Thursday, July 26, 2007


Isn't it typical?

My big break-out novel LAST LIGHT... a thriller touching on a HUGE issue that affects everyone - an issue that literally is right round the corner from us...came out in the same bleedin' fortnight as Harry Potter. Not just any Potter book of course, but the last one, the one everyone will want to buy.

You go into any book shop now, and you'll find atleast 25% of the table space that would otherwise have been devoted to new books coming out, filled with Potter books. And of course, my book, the one that I had hoped would be the Big Issue novel of the summer, the one that would stimulate debate in every living room across the country, will quietly vanish to the anonymity of A-Z in bookstores around the country.


Sadly in this business you only really get one bite at the cherry; a window of about 12-16 weeks where the book gets a chance to sit up front in the store on one of those center tables and hopefully grab the attention of browsing customers with a wonderfully eye-catching cover.

Well, that window was lost to Harry Potter. Marvelous.

I never stood a chance.

Well, I'm not a quitter. LAST LIGHT will come out in paperback next year. I'm hoping it won't coincide with the paperback release of HP7...I really am. But, sheeesh, let's think positive. It won't coincide. And LAST LIGHT will have a chance - on those center tables - to attract the attention of tens of thousands of customers casually grazing for a summer read.

And then of course, whilst I may not have a marketing campaign, there's always word of mouth. I stumbled upon this page of reviews for LL the other day. None of these people are my mum. None of them my best mate. None of them are me reviewing under a pseudonym. These reviews have come from total strangers who picked the book up because something in the cover attracted their gaze.

Here....take a look for yourself: Waterstones Page

There's hope yet. really is the lifeblood of unknown authors. Without people prepared to take the time and stick a few words of review up on the net, newbie authors like me would be wholly screwed.

Wednesday, July 25, 2007

HEROES - First impressions

Hmmm....the jury is out, as far as I'm concerned. I'll whittle this down into a list of Good and Bad.

The Good:

There were moments which were mesmeric and pleasant. For example the hallucinatory cut aways of the guy who thinks he can fly. Mainly it's the music and the musing's nice.

I liked Hiro, the Japanese guy who can teleport. I believe in that character, I believe there are plenty of nerds like him around the world, who look like him, sound like him and believe the same zany stuff as him.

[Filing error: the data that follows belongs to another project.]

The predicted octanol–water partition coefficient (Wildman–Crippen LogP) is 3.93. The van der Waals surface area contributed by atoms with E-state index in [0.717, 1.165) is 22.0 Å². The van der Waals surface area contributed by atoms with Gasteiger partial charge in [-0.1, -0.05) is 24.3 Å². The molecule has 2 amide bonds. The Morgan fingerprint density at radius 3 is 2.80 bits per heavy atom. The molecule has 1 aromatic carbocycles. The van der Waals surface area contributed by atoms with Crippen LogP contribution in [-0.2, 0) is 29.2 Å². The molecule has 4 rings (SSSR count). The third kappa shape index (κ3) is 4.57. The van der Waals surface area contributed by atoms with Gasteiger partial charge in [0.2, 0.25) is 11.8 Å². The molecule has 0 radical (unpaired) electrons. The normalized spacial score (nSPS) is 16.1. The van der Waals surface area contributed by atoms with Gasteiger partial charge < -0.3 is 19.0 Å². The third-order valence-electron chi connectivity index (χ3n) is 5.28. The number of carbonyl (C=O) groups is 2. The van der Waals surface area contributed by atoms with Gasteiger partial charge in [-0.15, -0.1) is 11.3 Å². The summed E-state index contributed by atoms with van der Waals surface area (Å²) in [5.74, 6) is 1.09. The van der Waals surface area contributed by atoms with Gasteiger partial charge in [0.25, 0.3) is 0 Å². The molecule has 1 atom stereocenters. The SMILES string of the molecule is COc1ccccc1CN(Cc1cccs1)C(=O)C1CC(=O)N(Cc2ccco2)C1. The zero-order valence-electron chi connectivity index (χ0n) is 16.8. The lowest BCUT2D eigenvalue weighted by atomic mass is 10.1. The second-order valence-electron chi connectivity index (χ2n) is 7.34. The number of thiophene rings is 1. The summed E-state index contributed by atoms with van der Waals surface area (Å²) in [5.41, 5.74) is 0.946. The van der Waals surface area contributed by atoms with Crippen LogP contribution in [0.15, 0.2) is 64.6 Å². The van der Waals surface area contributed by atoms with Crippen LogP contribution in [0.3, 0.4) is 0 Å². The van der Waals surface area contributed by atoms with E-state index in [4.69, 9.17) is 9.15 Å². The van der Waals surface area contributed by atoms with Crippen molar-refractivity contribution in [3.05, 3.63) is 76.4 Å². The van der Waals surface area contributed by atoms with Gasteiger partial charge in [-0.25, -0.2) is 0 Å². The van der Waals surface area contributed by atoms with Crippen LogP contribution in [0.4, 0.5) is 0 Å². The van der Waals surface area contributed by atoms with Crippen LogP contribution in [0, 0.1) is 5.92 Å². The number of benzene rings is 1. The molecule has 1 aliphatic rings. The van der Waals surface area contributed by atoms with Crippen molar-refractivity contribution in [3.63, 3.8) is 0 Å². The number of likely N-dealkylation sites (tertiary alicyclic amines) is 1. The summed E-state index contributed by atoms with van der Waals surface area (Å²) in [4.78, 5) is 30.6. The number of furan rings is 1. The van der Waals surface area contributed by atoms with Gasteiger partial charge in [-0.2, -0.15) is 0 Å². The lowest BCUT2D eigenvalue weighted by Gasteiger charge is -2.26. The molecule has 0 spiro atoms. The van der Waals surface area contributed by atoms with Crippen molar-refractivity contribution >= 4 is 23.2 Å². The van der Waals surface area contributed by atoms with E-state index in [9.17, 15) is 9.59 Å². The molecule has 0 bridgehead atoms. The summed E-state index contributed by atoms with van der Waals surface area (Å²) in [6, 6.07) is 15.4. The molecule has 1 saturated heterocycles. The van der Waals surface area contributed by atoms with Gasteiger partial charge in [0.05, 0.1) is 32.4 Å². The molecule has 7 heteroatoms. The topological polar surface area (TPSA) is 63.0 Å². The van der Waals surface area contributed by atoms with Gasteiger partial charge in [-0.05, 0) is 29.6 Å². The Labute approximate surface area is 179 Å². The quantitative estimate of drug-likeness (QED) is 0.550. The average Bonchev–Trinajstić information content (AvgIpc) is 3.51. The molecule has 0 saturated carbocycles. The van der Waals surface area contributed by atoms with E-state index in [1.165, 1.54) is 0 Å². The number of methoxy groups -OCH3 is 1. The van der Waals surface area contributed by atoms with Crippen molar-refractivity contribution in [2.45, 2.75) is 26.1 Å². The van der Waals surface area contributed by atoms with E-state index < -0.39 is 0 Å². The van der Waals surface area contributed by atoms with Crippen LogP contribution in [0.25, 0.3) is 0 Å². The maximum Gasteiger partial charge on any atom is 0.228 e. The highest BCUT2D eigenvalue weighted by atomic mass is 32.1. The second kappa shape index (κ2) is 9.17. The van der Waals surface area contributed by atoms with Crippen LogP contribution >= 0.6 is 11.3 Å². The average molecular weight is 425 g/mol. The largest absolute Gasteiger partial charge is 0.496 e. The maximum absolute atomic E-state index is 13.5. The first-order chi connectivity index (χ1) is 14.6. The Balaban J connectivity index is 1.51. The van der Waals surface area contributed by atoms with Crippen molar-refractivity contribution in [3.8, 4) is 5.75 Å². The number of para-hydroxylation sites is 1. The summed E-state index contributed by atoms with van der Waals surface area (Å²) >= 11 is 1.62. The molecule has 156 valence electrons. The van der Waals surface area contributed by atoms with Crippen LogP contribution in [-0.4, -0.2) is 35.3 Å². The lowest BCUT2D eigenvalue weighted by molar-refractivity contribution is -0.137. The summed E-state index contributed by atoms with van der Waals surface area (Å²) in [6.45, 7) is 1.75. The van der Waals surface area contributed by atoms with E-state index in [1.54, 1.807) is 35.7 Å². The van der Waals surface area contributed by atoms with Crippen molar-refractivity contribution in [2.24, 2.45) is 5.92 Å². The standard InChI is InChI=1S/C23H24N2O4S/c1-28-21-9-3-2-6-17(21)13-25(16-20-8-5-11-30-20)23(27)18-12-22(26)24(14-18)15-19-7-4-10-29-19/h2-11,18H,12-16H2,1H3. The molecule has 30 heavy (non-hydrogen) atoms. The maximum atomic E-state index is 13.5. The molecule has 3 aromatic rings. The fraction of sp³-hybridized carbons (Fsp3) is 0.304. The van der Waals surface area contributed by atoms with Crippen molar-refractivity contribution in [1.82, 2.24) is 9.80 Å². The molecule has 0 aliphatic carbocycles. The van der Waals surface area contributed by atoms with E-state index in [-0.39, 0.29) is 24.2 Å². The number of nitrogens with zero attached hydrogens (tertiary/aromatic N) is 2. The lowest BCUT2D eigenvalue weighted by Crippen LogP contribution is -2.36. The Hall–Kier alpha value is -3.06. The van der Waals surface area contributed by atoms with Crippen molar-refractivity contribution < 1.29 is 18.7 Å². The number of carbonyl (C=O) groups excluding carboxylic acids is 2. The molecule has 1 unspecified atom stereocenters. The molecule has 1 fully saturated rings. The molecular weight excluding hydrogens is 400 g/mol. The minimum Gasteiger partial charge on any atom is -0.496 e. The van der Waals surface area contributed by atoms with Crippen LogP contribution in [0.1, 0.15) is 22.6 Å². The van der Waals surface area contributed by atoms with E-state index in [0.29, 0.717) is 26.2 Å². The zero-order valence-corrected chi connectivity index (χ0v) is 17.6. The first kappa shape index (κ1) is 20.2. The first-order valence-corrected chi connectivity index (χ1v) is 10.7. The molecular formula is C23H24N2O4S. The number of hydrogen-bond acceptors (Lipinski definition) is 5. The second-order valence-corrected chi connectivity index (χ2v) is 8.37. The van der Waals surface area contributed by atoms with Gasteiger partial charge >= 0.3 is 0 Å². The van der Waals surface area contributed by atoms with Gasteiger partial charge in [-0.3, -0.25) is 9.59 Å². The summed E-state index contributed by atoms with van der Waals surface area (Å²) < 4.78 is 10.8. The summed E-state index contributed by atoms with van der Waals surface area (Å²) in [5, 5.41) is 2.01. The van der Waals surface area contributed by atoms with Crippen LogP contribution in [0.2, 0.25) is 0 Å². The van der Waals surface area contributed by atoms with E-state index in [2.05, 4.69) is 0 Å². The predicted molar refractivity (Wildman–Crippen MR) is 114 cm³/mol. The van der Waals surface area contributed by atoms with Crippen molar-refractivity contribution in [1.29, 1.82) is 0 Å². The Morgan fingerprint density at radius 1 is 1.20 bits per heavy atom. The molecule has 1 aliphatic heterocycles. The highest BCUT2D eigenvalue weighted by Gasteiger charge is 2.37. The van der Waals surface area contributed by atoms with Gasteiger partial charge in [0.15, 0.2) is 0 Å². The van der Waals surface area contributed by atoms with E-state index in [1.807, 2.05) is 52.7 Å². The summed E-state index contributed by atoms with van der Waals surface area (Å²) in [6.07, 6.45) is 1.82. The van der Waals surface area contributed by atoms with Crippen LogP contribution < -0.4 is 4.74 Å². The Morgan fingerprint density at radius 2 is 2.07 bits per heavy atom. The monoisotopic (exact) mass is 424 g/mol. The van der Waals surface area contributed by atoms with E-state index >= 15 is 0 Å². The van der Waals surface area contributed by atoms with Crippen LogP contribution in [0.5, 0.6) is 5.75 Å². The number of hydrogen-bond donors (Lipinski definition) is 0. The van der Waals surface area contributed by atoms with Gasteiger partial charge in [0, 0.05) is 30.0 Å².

I liked some of the no-holes-barred FX...the pokey-outy rib cage on the cheerleader, the sawn of skulls. Pretty grisly, but encouraging that this'll be a post 9pm watershed viewing experience.

The Bad:

Oh where do I start?...I know, the catwalk cast.

Why, oh why, oh US tv shows feel the need to populate their shows with tall, athletic, impossibly glamorous characters with really cool hair, and marvelous bone structure? Every time I see a character like that I feel the urge to turn over and watch something else. Impossibly glamorous people like this don't live in the real world, they live in me, they are not real people, therefore I simply do not care for them.

I mean take a look at the image above; the glamourous webcam hooker-mom, the glamorous brilliant Indian scientist, the glamorous flying doctor, the glamorous high school cheerleader....the glamorous artist guy, his glamorous girlfriend....I really couldn't give a toss about any of them.

On the other hand, the Japanese guy, and the tubby, I felt they looked more like real people, therefore I was instantly ready to empathise with them and their storylines. It's really not rocket science. Cast real people and you'll get the audience onboard much quicker.

There was some painfully in-yer-face expository dialog in the first few scenes. That's annoying perhaps to other writers who recognise when a conversation is taking place between two characters simply to get the viewing audience up to speed on the story. You know what I mean, the kind of dialog that goes:

Character A: 'But Bob, you know your father always hated you?'

Character B: 'Ah yes, he did, ever since I first discovered he was working on discovering XYZ. He had no time for a little kid like me.'

Character A: 'And that always affected you Bob, didn't it? That your father hated you? So you went to University to prove yourself to him?'

etc etc.

That kind of dialog usually comes in thick and fast near the beginning of a show/film as the writer desperately races to educate the viewer so he'd ready for the plot to begin. But, you know, a good writer does it subtly, a bad writer doesn't.

In Summary:

I'm going to stick with it for now. It is an interesting premise, and I like that most of the budget will end up on the screen and not in the back pockets of a recogniseable celebrity cast. biggest moan is the insecurity American Tv/film producers have, insisting on catwalk casts. Really, it's okay, the viewing audience can handle non-gorgeous characters. So's a quiet tip for you casting pro's guys:-

...ordinary tv-viewing people like us, actually prefer normal looking people, okay?

Monday, July 16, 2007

END OF we know it?

On a monday morning, about four years ago, I recieved a chain email. It was pretty short and went something along the lines of 'Peak Oil, have you heard of it yet?'...and then there was some plea tacked onto the end for me to forward the email to everyone in my contact book.
Well, of course I didn't. Not straight away at least. Curious, I googled 'Peak Oil'. And that was the moment my perception of the world changed. How I viewed pretty much everything in my life, around me, on TV, on every shelf in every shop in my town, county, country...the world, was changed by what I discovered throughout that monday morning as I followed a breadcrumb trail of websites and statistics that nearly turned my hair white. I discovered that there are hundreds of websites devoted to the subject, some sites screaming that the end of the world was nigh, others dispassionately discussing the idea. And thousands of people who are already 'in the know' and either panicking hysterically, or quietly preparing for the future.
So before I go any further, let me sum up what Peak Oil stands for.